Megavitamin therapy has also been tried, because large amounts of injected B and C vitamins can help repair damaged nerve cells.
Some amethystic agents, such as L-Dopa (often used by those with Parkinson’s Disease), have been the subjects of experiments in recent years. Amethystic agents do not reduce the amount of alcohol in the user’s system; rather, they stimulate the manufacture of chemicals in the brain that reverse the effects of alcohol and help to sober up the overindulger.
Perhaps the most famous accepted, and successful approach to alcoholism is that of Alcoholics Anonymous. AA does not believe there is a cure for alcoholism, but seeks to control the condition through abstinence. What the organization provides for its members is a powerful form of group therapy, with emotional security and support for the alcohol-troubled Constant vigilance is maintained over members to prevent any return to drinking. For some, the AA approach works; for others, it does not. Perhaps the greatest weakness in AA’s philosophy is its refusal to believe in psychotherapy for alcoholics. While abstinence may be the most immediate need for many, psychotherapy has the lit potential for getting to the root of the problem-the reason why drinking to excess began in the first place.
As is the case with all recreational drugs, alcohol should not be consumed by expectant mothers. Since alcohol is at one point absorbed through the placenta, fetal damage can occur. Alcohol-related birth defects have been known to physicians for more than a century. Studies show that alcoholic mothers can pass the problem on to their babies, who often suffer withdrawal symptoms soon after birth. Alcoholic mothers have eight times the number of stillbirths as normal mothers. Birth defects resulting from alcohol outweigh those caused by all illegal drugs combined.
Mixing alcohol with other drugs can be a deadly practice. Many drugs relate to alcohol in a synergistic fashion, which means that small, ordinarily “safe” quantities of each, when taken together, can combine to cause death from central nervous system depression. Specific drugs that should never be mixed with alcohol include barbiturates, PCP, MAO inhibitors (e.g., Ritalin, Elavil, etc.-ask your physician if x you are – taking any of the drugs ‘ in this category), methaqualone (e.g., Quaalude), tranquilizers, opiates, and synthetic narcotics.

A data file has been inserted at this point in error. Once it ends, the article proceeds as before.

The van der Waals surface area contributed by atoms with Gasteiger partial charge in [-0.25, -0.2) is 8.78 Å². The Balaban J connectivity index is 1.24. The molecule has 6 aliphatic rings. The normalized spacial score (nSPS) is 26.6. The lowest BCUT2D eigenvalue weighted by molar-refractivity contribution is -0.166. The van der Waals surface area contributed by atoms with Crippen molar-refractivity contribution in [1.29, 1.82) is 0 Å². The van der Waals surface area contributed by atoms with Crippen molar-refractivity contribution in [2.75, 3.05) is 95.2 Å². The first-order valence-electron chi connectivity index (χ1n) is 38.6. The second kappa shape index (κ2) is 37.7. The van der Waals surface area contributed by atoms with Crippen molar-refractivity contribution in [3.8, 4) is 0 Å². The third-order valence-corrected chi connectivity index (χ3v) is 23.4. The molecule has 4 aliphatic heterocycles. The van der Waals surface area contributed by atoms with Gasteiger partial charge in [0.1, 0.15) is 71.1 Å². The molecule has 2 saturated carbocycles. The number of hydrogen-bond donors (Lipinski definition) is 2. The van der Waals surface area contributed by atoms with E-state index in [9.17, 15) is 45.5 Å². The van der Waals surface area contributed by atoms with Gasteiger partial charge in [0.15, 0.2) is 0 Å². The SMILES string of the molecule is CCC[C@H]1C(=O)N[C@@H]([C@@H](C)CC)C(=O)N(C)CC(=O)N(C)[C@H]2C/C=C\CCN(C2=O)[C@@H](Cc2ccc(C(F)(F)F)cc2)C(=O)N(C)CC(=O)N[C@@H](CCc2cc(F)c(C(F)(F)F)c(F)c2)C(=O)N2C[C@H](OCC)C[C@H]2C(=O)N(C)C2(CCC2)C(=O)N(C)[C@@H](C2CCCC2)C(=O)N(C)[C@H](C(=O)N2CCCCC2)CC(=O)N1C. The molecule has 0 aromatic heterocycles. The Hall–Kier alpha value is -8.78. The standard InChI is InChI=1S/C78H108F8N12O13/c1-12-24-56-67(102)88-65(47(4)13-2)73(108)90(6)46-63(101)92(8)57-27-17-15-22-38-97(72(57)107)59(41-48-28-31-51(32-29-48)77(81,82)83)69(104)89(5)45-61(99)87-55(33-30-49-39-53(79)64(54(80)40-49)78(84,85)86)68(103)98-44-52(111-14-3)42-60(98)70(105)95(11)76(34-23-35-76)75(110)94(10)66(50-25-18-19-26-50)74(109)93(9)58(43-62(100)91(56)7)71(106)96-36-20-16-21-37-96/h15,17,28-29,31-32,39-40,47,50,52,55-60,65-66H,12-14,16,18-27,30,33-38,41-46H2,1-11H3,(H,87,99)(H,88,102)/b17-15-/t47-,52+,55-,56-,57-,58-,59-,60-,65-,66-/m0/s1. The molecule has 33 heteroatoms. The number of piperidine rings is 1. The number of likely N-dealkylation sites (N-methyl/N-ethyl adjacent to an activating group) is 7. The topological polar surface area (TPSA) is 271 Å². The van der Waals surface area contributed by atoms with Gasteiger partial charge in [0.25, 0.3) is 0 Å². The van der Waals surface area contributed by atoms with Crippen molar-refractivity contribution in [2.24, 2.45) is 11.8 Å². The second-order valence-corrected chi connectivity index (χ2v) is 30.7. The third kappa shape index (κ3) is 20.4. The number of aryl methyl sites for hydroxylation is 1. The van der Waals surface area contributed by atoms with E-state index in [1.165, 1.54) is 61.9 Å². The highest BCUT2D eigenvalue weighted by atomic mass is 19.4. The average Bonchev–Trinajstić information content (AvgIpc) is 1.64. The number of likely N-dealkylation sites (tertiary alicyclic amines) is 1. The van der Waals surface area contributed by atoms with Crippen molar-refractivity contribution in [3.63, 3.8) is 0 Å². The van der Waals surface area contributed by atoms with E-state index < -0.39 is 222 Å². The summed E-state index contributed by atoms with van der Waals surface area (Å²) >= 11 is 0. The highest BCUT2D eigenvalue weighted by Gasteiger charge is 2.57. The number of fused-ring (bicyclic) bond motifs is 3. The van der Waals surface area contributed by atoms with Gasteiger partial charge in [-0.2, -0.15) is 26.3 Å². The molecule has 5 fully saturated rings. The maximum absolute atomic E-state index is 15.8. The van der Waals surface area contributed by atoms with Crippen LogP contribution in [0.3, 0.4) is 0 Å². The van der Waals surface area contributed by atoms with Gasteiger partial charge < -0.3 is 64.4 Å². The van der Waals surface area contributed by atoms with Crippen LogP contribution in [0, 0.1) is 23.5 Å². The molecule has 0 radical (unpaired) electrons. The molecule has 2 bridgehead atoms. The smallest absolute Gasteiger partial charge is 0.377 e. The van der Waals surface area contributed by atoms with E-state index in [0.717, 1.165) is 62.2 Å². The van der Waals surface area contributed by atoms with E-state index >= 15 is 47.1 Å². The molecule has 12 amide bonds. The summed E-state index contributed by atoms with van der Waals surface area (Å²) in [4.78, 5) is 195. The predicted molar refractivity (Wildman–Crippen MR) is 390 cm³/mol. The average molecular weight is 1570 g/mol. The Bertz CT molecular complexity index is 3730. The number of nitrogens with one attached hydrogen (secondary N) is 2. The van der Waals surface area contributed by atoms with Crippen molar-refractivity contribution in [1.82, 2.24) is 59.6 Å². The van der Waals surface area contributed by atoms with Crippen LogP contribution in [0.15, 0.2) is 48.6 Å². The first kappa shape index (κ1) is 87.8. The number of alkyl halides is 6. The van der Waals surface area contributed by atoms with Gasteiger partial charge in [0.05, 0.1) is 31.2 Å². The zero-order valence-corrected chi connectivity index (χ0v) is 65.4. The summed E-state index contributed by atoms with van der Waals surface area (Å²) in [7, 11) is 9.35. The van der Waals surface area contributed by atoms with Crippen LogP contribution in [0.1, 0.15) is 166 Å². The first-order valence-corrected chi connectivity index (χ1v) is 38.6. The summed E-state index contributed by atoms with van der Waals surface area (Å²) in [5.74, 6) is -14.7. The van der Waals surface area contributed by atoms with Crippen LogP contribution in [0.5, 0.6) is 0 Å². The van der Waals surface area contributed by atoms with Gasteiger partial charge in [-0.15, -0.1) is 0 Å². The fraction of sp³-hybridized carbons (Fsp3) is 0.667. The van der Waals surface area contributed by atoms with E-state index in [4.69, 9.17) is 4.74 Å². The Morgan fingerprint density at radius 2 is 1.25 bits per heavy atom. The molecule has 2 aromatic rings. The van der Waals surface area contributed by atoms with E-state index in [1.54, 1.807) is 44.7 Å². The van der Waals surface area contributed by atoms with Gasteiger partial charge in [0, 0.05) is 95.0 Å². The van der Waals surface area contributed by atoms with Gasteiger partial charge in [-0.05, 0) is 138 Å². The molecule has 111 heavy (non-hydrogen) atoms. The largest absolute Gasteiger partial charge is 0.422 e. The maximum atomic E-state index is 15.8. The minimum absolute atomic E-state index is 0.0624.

Other recreational drugs should not be mixed with alcohol, either, since at least half of all street drugs tested-are not what they are purported to be.
Used properly in moderation, alcohol tends to do most people very little harm. Misused,’ its potential for damage is mind-boggling. Good or bad, it is here to stay.
Although there has been a national slowdown in hard liquor sales, due’ in part to the increase in’ marijuana smoking, alcohol use is still widespread. Estimates indicate 85 percent of teenagers have their first drink before reaching legal age. Alcohol is used at elementary school levels as well as in upper grades. For many youngsters, the first drink is associated with a rite of passage into adulthood. Children are subject to strong peer pressure when it comes to alcohol and, as with tobacco, often feel its use makes them look grownup. Because they can afford and obtain it. more easily, some children use alcohol in place of less harmful drugs such as marijuana. Unfortunately, parents often feel unconcerned and even relieved when they discover their children using alcohol instead of other drugs.
With all of alcohol’s negatives, one thing is certain: It cannot be banned or controlled to any great degree. The only hope for control lies within ourselves and our attitudes. Early childhood education would seem to offer the most logical answer. If children are instructed about responsible use of alcohol before they develop uncontrollable habits of misuse, the problem it produces may be minimized in the future.
Alcohol; harmless intoxicant, or deadly killer? The choice is yours.